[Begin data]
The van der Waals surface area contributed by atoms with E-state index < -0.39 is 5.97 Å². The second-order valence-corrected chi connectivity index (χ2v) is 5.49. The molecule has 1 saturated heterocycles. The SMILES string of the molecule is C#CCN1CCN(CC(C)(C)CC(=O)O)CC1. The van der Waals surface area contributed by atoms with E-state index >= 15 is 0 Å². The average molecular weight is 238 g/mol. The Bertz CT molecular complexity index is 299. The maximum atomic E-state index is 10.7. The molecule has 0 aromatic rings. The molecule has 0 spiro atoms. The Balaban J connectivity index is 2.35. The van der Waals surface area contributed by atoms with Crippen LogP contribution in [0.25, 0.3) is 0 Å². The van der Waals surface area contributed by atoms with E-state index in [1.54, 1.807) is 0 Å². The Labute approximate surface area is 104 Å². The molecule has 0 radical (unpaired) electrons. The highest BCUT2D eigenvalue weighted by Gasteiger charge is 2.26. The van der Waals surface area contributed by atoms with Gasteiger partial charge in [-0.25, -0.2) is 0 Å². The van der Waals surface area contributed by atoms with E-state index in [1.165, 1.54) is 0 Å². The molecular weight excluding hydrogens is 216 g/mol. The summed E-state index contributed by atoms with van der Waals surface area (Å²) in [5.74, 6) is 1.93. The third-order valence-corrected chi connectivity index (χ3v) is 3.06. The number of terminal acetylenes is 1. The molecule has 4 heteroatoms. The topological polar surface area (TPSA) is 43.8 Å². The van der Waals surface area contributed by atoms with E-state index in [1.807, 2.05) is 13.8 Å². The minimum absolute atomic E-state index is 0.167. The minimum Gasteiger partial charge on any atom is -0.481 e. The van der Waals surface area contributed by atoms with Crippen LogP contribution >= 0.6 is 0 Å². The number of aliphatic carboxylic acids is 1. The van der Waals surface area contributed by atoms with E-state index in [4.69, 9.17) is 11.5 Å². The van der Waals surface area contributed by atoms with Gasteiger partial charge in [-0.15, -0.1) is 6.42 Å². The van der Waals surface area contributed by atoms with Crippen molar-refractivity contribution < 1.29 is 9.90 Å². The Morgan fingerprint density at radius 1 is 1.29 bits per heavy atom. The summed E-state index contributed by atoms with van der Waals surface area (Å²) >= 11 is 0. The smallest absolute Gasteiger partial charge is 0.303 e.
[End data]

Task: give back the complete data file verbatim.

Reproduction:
The van der Waals surface area contributed by atoms with E-state index < -0.39 is 5.97 Å². The second-order valence-corrected chi connectivity index (χ2v) is 5.49. The molecule has 1 saturated heterocycles. The SMILES string of the molecule is C#CCN1CCN(CC(C)(C)CC(=O)O)CC1. The van der Waals surface area contributed by atoms with E-state index >= 15 is 0 Å². The average molecular weight is 238 g/mol. The Bertz CT molecular complexity index is 299. The maximum atomic E-state index is 10.7. The molecule has 0 aromatic rings. The molecule has 0 spiro atoms. The Balaban J connectivity index is 2.35. The van der Waals surface area contributed by atoms with Crippen LogP contribution in [0.25, 0.3) is 0 Å². The van der Waals surface area contributed by atoms with E-state index in [1.54, 1.807) is 0 Å². The Labute approximate surface area is 104 Å². The molecule has 0 radical (unpaired) electrons. The highest BCUT2D eigenvalue weighted by Gasteiger charge is 2.26. The van der Waals surface area contributed by atoms with Gasteiger partial charge in [-0.25, -0.2) is 0 Å². The van der Waals surface area contributed by atoms with E-state index in [1.165, 1.54) is 0 Å². The molecular weight excluding hydrogens is 216 g/mol. The summed E-state index contributed by atoms with van der Waals surface area (Å²) in [5.74, 6) is 1.93. The third-order valence-corrected chi connectivity index (χ3v) is 3.06. The number of terminal acetylenes is 1. The molecule has 4 heteroatoms. The topological polar surface area (TPSA) is 43.8 Å². The van der Waals surface area contributed by atoms with E-state index in [1.807, 2.05) is 13.8 Å². The minimum absolute atomic E-state index is 0.167. The minimum Gasteiger partial charge on any atom is -0.481 e. The van der Waals surface area contributed by atoms with Crippen LogP contribution >= 0.6 is 0 Å². The number of aliphatic carboxylic acids is 1. The van der Waals surface area contributed by atoms with E-state index in [4.69, 9.17) is 11.5 Å². The van der Waals surface area contributed by atoms with Gasteiger partial charge in [-0.15, -0.1) is 6.42 Å². The van der Waals surface area contributed by atoms with Crippen molar-refractivity contribution < 1.29 is 9.90 Å². The Morgan fingerprint density at radius 1 is 1.29 bits per heavy atom. The summed E-state index contributed by atoms with van der Waals surface area (Å²) >= 11 is 0. The smallest absolute Gasteiger partial charge is 0.303 e.